Brandi and Shane Clay deal in speedy cellphone and iPod repair, which has led to equally impressive expansion.
The couple started their tech repair business, Synergy Tech, about a year ago in Taos, and by April, they had expanded into Santa Fe.
"You guys just didn't have any resource that was doing it right," Brandi Clay said in her store at 1919 Fifth St. "And most people can't even be without their phone for a few hours."
Their small building gives no indication of the tech and business savvy nature of the husband-and-wife team. They've already started a property management business and a commercial building company, and Shane also sells custom-made furniture on the side.
The Synergy Tech venture kicked off when Brandi Clay broke her HTC Incredible smartphone. She sought out the dealer for repair, but they wanted her to buy a new phone without the contract subsidy.
So she asked her husband to take a stab at it. That incident ignited his curiosity, and he eventually went to a tech-repair school in Gilbert, Ariz.
People aren't used to repairing their electronics, Brandi Clay said. They just replace the broken objects. For example, Shane Clay said that a customer once brought in an iPad with a shattered screen and asked, "Can you even do anything with this?"
Shane explained that he could, so long as the components inside were fine. He replaces screens as a person might replace a broken LCD monitor. Repair, Brandi Clay said, keeps technology out of the landfill longer as well.
As an added benefit, Apple has used similar technology and parts since the introduction of the iPhone, and prices to repair the smartphone are finally going down. Combine the steady familiarization they have gained over the years, and the Clays say an iPhone repair should take about 45 minutes.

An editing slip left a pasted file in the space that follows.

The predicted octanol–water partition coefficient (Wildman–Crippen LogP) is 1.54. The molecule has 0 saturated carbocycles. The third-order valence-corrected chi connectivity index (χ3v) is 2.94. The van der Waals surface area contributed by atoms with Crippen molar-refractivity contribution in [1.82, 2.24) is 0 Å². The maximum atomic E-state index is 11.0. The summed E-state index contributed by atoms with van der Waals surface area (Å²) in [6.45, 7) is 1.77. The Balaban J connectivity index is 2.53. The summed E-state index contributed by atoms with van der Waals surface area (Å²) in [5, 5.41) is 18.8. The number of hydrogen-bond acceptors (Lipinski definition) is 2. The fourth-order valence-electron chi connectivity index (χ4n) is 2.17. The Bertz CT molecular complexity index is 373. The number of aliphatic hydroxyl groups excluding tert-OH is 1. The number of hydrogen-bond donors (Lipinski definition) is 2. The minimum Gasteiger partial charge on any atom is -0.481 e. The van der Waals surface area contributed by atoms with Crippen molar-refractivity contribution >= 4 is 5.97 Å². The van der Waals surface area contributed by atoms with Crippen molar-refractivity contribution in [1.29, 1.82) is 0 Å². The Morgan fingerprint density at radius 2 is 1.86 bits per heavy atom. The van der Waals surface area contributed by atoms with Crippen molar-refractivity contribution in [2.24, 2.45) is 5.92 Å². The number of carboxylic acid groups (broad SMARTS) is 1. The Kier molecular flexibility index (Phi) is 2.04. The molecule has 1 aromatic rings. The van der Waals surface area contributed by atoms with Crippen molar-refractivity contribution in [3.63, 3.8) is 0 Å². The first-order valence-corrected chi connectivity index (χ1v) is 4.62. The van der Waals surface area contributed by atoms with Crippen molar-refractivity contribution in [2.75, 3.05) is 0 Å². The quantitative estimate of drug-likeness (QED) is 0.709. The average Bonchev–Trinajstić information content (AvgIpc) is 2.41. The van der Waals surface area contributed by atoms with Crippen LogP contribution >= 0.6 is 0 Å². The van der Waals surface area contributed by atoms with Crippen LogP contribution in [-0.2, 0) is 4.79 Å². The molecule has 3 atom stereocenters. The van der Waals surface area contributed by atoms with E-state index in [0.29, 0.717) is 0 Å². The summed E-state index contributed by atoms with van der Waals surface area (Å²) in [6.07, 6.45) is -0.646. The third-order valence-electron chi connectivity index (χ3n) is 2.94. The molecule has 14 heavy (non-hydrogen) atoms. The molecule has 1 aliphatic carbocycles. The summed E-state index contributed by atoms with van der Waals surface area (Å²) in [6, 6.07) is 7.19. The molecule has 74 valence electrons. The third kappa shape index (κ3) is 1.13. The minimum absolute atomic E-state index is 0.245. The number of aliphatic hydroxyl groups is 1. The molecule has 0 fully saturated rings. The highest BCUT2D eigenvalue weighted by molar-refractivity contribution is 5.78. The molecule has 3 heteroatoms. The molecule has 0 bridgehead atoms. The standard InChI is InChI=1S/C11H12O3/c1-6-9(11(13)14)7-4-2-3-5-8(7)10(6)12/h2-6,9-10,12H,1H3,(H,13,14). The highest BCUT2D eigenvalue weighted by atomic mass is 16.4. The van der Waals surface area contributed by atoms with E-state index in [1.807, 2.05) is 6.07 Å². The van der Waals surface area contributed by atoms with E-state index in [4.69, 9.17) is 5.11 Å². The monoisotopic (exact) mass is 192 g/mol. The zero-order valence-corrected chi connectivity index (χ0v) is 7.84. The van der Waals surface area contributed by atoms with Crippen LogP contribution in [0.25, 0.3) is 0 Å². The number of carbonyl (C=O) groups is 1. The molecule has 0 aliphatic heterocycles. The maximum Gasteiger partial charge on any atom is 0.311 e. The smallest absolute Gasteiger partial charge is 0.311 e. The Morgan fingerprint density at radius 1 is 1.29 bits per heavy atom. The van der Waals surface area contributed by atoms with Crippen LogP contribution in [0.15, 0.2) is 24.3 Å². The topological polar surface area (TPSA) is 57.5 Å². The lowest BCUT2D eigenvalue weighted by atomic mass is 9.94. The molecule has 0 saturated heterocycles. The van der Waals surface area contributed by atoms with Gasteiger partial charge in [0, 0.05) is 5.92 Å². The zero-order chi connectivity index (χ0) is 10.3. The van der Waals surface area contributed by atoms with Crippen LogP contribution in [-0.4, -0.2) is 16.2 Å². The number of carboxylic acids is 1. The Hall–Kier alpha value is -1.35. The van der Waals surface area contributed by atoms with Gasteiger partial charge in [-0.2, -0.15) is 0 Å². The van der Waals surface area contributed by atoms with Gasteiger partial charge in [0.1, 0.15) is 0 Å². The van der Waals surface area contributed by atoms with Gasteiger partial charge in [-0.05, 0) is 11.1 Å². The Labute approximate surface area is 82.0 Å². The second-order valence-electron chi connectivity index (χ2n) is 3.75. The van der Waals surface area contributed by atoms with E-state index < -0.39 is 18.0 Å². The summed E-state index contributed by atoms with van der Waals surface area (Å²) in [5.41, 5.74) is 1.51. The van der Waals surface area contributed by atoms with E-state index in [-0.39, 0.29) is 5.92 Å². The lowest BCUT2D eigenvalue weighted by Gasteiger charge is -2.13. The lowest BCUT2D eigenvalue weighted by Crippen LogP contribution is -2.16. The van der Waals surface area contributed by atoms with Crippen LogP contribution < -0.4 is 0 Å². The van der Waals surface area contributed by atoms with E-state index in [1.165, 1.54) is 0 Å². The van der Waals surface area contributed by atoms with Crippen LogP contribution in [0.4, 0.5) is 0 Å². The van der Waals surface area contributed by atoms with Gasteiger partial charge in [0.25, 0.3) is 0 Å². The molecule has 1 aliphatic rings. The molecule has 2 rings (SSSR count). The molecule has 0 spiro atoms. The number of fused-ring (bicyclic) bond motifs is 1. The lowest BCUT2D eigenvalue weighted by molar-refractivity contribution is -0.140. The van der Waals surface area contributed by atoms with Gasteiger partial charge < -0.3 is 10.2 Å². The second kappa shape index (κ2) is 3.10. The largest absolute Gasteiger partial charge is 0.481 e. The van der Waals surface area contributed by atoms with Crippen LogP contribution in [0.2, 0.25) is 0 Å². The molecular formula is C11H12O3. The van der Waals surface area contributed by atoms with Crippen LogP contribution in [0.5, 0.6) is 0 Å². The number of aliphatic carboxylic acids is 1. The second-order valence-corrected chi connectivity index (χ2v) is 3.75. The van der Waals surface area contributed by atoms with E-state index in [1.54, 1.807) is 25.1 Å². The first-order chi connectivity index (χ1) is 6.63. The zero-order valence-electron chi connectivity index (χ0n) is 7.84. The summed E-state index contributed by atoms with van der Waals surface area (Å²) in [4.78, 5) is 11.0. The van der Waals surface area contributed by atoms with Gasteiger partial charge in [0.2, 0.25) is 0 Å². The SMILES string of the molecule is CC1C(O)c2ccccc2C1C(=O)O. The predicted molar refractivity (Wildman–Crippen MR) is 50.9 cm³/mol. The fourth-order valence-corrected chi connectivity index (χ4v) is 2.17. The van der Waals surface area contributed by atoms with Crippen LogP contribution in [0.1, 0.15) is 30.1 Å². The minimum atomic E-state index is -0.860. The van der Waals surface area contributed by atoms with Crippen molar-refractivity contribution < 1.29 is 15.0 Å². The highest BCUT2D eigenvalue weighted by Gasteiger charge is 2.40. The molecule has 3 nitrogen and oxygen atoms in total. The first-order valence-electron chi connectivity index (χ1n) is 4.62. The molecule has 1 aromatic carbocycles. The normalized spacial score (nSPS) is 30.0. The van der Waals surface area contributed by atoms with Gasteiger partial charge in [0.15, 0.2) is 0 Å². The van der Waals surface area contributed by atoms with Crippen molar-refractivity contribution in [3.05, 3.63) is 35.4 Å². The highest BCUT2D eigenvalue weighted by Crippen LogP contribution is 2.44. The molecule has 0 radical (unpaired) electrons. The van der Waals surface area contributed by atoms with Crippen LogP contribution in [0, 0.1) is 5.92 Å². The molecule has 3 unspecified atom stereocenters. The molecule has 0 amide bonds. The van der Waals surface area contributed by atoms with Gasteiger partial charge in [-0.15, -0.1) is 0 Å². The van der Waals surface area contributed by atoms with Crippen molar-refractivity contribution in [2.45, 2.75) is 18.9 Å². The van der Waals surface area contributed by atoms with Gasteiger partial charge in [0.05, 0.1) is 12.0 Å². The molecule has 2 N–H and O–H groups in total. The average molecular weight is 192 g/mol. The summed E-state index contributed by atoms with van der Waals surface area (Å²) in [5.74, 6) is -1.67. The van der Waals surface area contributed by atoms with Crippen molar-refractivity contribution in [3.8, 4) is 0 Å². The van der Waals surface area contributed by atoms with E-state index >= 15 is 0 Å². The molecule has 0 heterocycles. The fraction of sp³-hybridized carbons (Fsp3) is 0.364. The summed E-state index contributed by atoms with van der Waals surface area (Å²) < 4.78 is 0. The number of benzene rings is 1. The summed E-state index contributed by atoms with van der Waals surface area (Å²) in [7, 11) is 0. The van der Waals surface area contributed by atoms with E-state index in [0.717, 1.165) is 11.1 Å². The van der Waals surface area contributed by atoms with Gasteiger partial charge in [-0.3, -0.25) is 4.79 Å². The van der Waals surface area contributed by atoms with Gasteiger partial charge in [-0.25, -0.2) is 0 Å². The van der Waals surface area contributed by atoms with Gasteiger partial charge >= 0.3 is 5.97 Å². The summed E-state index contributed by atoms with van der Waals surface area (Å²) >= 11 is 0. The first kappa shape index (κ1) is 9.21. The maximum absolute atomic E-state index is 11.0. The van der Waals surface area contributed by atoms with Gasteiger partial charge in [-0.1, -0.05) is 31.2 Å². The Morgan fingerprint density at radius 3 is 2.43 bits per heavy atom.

That service requires two factors: stocked materials and skilled techs. It's easy to order screens or tech components, but more difficult to find people who can tinker with electronics. In fact, Shane Clay said it might be the hardest part of the business. And given that a new iPhone can cost up to $850, it makes sense that the duo would screen and train employees carefully to avoid costly replacements.
The two cautioned that a sizable chunk of their business comes from people who have attempted home repair and inadvertently destroyed their device. They said some YouTube videos show successful repairs, but they may leave out crucial information.
"It's almost as though they give you just enough rope to hang yourself," Shane Clay said.
Brandi Clay estimated about 90 percent of Synergy Tech's business deals with Apple repairs; Android, Windows phones, and gaming systems such as the PlayStation 3 and Xbox 360 make up the remaining business. That variety presents another challenge in the tech business.
Each company makes its electronics slightly different, which not only means different repair techniques but different replacement materials as well. And because techs might be less familiar with a Motorola Razr Maxx than an iPhone 4S, it will take a longer time to fix. And it will cost more.
"Every week they release a new phone," he said. "But about three-fourths of new phones use similar technology."
And that means it's easier to learn how to repair those new phones and systems such as the iPhone 5 or the Nintendo Wii U, a gaming system released Sunday. Additionally, similar technologies mean similar problems, as with the Xbox 360 and PlayStation 3, both of which are prone to disc-read errors.
Regardless, the two see their business continuing to grow, and they have their sights set on Albuquerque or Rio Rancho as the site for their next expansion.
"These industry has a strong demand," Brandi Clay said.
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